Hey. Yeah, you. Come closer. No, closer. OK, too close for COVID-19, back up. OK, that’s good. Listen, this whole .conf thing — we gotta talk. You should do it. Submit your idea as a breakout session via Call for Speakers (CFS). Really, I’m serious! I know, I know, you probably think it’s easy for me to say that. Yeah, I’m really proud of how prolific I’ve been with .conf. I’ve spoken at .conf about 27 times from .confs 2015-2021, including 11 sessions one year! You’re right, enough bragging. But I am going somewhere with this — it didn’t happen overnight. I was intimidated, vulnerable, merely a power user. Then I went to my first .conf and got hooked. I’d love to share some of my story, why speaking and presenting is so rewarding for me and what I’ve done to be so successful at it. My hope is that a peek into my own experience will inspire you to submit your idea and follow through with a mind-changing presentation.
I fell in love with my first .conf. My co-workers said I looked like a kid at Disney World, running from ride to ride as I beelined between breakout sessions. Toss in my loves of presenting, Splunk products and empowering others, and the outcome was a wild obsession with presenting at .conf. The smiles on peoples’ faces as they enjoy the content is the best part of speaking. Second is the excellent Q&A, which always results in attendees answering each others’ questions rather than me. How cool is that!? I love how supportive the Splunk community is and I always end up learning something new during my session Q&A.
The .conf team also supports speakers in so many ways. Pre-submission, there are speaker resources all over the place (check out this year’s Submission Guidance doc, Submission Guidelines and, of course, the Call for Speakers webinar on April 19th at 12pm Eastern). Post-submission, there’s an amazing speaker coach that teaches about presenting and is also available for individual coaching sessions. Each .conf breakout session has three content reviews with a session content reviewer who supports you in both strengthening your content and your presentation skills. You’ll get a planning manager who helps you track your timelines and deliverables, and there’s also a speaker resource room on-site for any additional dress rehearsals. Toss in a tumbler and hoodie, and how could you say no?
Now my mind is racing in excitement for .conf21. Before I ramble too much, here are some key things I do as part of my .conf process.
Burch’s Best Practices for Submitting to CFS
- Share your submission idea with a friend or co-worker. Chances are your idea has merit and the only thing stopping you from submitting is your own confidence. Often our friends and co-workers can recharge our confidence by validating the idea. Don’t be afraid!
- Submit, submit, submit! Assume they won’t pick all your sessions, but also be prepared in case they do.
- Don’t overthink it. I thought that submitting meant I needed to have already built the entire presentation. In reality, I just needed a good grasp on what I wanted to convey in order to submit. When I realized that, I felt a load leave my shoulders and I laughed at myself for worrying so much all the years before. A solid idea is where it starts.
- Think about how, as an attendee, you read the session descriptions and what catches your eye. Skip the buzzword bingo and verbosity. Hook ‘em with your title and description, and assume others are skimming, not reading, each of the hundreds of session options. The tone you set in that description will inform the expectation the audience has for your session.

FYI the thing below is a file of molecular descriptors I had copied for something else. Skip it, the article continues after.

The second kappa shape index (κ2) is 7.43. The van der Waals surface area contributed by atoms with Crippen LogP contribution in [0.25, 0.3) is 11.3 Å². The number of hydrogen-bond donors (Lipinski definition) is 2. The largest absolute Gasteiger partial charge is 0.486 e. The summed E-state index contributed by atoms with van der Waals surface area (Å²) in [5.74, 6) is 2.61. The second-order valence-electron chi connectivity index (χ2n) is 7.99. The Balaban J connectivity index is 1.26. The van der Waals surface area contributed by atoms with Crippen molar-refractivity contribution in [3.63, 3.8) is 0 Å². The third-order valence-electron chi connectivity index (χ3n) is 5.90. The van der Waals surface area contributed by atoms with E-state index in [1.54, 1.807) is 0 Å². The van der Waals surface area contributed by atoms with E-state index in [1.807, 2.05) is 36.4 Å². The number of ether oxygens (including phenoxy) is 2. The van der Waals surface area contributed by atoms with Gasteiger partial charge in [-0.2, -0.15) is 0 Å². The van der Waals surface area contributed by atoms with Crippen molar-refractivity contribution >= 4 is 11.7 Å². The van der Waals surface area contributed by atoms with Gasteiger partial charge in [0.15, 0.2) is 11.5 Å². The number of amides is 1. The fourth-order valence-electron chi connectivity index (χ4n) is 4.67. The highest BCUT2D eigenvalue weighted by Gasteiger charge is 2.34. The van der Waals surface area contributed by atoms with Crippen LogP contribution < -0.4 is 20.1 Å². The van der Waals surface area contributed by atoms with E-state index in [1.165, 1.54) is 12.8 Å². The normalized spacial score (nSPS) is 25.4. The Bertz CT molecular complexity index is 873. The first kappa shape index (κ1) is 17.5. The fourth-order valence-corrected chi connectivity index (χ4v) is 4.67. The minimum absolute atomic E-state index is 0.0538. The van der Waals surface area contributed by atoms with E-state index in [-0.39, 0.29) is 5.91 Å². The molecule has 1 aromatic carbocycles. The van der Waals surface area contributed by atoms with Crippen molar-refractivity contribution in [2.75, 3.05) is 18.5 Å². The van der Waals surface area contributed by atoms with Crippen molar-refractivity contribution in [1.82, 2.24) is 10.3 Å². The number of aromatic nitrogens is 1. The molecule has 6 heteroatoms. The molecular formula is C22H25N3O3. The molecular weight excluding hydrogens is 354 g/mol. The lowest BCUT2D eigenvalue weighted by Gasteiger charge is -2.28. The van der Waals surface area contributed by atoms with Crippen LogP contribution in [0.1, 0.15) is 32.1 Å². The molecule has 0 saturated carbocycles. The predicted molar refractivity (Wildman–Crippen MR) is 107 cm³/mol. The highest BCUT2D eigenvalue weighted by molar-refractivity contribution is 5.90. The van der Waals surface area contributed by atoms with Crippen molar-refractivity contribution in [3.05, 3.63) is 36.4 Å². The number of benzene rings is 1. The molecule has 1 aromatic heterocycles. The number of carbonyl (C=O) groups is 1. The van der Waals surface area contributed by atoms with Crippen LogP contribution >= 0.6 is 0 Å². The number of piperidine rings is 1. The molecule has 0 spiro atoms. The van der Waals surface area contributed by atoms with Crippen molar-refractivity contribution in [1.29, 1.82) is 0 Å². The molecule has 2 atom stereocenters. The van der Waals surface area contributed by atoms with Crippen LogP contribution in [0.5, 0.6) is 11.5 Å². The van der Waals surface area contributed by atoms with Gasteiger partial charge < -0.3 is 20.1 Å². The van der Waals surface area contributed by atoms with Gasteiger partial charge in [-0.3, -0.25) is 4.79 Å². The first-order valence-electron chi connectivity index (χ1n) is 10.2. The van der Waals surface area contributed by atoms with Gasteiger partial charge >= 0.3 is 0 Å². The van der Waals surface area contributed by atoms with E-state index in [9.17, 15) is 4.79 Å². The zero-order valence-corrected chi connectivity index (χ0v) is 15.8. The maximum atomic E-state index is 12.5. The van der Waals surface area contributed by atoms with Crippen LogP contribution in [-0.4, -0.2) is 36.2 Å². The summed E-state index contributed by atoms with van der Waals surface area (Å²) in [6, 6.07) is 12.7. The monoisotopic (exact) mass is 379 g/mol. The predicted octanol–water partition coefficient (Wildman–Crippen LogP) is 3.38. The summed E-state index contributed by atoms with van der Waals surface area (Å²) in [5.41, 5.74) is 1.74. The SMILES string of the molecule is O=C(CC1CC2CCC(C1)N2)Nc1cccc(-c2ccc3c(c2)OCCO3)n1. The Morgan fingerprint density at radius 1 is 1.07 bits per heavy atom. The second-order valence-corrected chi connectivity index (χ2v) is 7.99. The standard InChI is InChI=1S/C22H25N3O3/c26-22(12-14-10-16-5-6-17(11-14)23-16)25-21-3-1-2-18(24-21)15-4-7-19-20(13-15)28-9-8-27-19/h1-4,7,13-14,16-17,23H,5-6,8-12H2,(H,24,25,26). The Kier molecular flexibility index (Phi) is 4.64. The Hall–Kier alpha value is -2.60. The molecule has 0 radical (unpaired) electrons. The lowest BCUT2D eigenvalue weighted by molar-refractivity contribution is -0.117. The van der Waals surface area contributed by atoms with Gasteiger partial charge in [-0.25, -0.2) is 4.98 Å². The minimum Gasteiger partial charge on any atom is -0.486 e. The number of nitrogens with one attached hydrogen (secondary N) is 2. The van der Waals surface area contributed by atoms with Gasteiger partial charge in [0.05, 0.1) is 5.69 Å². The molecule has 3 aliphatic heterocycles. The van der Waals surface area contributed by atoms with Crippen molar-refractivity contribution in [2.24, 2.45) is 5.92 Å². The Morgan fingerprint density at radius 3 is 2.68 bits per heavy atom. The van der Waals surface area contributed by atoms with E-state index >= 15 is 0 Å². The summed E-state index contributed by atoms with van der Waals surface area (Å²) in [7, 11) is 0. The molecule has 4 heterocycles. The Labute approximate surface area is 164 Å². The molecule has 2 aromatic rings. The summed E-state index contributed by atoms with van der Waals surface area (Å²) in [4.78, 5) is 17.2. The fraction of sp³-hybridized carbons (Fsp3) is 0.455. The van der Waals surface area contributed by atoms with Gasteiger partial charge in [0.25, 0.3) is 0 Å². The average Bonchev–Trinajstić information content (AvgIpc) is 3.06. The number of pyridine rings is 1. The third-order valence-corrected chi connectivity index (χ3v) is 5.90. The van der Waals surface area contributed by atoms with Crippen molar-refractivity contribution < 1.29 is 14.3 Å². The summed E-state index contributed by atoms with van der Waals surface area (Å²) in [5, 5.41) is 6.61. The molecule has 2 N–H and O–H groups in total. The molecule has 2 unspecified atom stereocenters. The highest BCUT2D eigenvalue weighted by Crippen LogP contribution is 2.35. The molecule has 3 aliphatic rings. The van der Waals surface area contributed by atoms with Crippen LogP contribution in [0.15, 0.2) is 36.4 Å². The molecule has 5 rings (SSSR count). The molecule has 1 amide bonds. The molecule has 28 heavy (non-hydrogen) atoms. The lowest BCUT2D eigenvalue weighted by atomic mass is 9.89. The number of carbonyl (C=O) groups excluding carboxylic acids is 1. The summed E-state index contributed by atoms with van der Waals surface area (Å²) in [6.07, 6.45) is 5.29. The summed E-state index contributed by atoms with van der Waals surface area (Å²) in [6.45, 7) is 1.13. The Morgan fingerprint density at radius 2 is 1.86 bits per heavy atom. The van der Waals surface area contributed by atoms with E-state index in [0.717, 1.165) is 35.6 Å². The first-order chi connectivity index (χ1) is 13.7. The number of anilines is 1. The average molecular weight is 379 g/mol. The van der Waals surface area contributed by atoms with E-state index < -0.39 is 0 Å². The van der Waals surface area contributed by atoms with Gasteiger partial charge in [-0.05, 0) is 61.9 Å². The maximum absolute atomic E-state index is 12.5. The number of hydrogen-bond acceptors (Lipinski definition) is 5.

- Block out time in your calendar to submit your session proposal. Don’t put it off and then miss out.
Burch’s Best Practices for Presenting After You’re Accepted
- If you have any videos or demos, also have slides with screenshots as a backup. If the video or demo doesn’t work when you take the stage, you can always revert back to slides and speak to the material.
- Have fun! Everyone at .conf is pretty positive and encouraging. Feel free to let your personality shine in your content. That might mean jokes or using something you love as a conduit for delivering your content. For example, if you love to climb, then use a climbing analogy to tell the narrative of your session. If you love baseball, then organize your material like the narrative is rounding the bases. Whatever it is, it will lighten the tone and build your confidence to have such comfort with your content.
I feel like I’m on a high when I get to speak. Even just talking about it now is pumping me up. When I can see I’m getting through to the audience and they are really benefiting, that’s the best it can get. In reminiscing about my more than 25 .conf session presentations, having my content come back to me is really the most satisfying outcome. Account teams have told me that their customers mentioned my material, and sometimes I even get recognized when I join a customer meeting or user group. These experiences are always positive and make me realize how much .conf attendees value what I worked on. Plus, it makes me feel like a Splunk celebrity. And don’t forget that swag that speakers get. I love my tumblers and hoodies! Did I mention that enough yet?
I know you want to be a .conf21 speaker, so make it happen. You’re probably being modest if you can’t think of an idea. I bet a lot of your thoughts, ideas, practices and implementations are fascinating — don’t sell yourself short. While you wait to realize how cool you are, check out all the resources on conf.splunk.com. When you’re ready, put together a Splunky title and abstract and submit a proposal. This year’s Call for Speakers is open through May 6. If you need some inspiration, check out .conf Online. Here’s a link to it filtered by just my sessions, because, you know, ego.
Happy Splunking and see you at .conf21 on October 18-21!